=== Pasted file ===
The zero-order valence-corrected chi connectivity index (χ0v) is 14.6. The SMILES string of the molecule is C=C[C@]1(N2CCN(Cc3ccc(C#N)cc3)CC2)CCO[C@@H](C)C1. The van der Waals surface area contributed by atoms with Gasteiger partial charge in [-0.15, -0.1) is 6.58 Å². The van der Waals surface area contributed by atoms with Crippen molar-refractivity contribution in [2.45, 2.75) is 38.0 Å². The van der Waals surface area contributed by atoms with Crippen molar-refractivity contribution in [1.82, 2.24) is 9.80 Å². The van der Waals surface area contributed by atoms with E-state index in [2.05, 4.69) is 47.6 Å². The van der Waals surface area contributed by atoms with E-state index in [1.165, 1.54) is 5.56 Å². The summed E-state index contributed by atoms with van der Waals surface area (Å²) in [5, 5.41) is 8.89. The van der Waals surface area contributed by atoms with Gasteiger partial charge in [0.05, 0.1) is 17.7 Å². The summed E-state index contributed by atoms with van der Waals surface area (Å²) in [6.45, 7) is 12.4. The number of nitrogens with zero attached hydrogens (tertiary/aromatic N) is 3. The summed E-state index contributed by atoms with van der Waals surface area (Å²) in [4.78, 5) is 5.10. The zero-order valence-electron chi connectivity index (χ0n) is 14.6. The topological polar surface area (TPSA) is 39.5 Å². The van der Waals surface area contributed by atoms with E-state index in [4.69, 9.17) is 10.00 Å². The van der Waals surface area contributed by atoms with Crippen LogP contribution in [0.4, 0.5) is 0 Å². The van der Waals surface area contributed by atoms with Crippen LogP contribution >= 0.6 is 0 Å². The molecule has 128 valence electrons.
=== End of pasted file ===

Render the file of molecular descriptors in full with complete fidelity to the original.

The zero-order valence-corrected chi connectivity index (χ0v) is 14.6. The SMILES string of the molecule is C=C[C@]1(N2CCN(Cc3ccc(C#N)cc3)CC2)CCO[C@@H](C)C1. The van der Waals surface area contributed by atoms with Gasteiger partial charge in [-0.15, -0.1) is 6.58 Å². The van der Waals surface area contributed by atoms with Crippen molar-refractivity contribution in [2.45, 2.75) is 38.0 Å². The van der Waals surface area contributed by atoms with Crippen molar-refractivity contribution in [1.82, 2.24) is 9.80 Å². The van der Waals surface area contributed by atoms with E-state index in [2.05, 4.69) is 47.6 Å². The van der Waals surface area contributed by atoms with E-state index in [1.165, 1.54) is 5.56 Å². The summed E-state index contributed by atoms with van der Waals surface area (Å²) in [5, 5.41) is 8.89. The van der Waals surface area contributed by atoms with Gasteiger partial charge in [0.05, 0.1) is 17.7 Å². The summed E-state index contributed by atoms with van der Waals surface area (Å²) in [6.45, 7) is 12.4. The number of nitrogens with zero attached hydrogens (tertiary/aromatic N) is 3. The summed E-state index contributed by atoms with van der Waals surface area (Å²) in [4.78, 5) is 5.10. The zero-order valence-electron chi connectivity index (χ0n) is 14.6. The topological polar surface area (TPSA) is 39.5 Å². The van der Waals surface area contributed by atoms with E-state index in [4.69, 9.17) is 10.00 Å². The van der Waals surface area contributed by atoms with Crippen LogP contribution in [0.4, 0.5) is 0 Å². The van der Waals surface area contributed by atoms with Crippen LogP contribution >= 0.6 is 0 Å². The molecule has 128 valence electrons.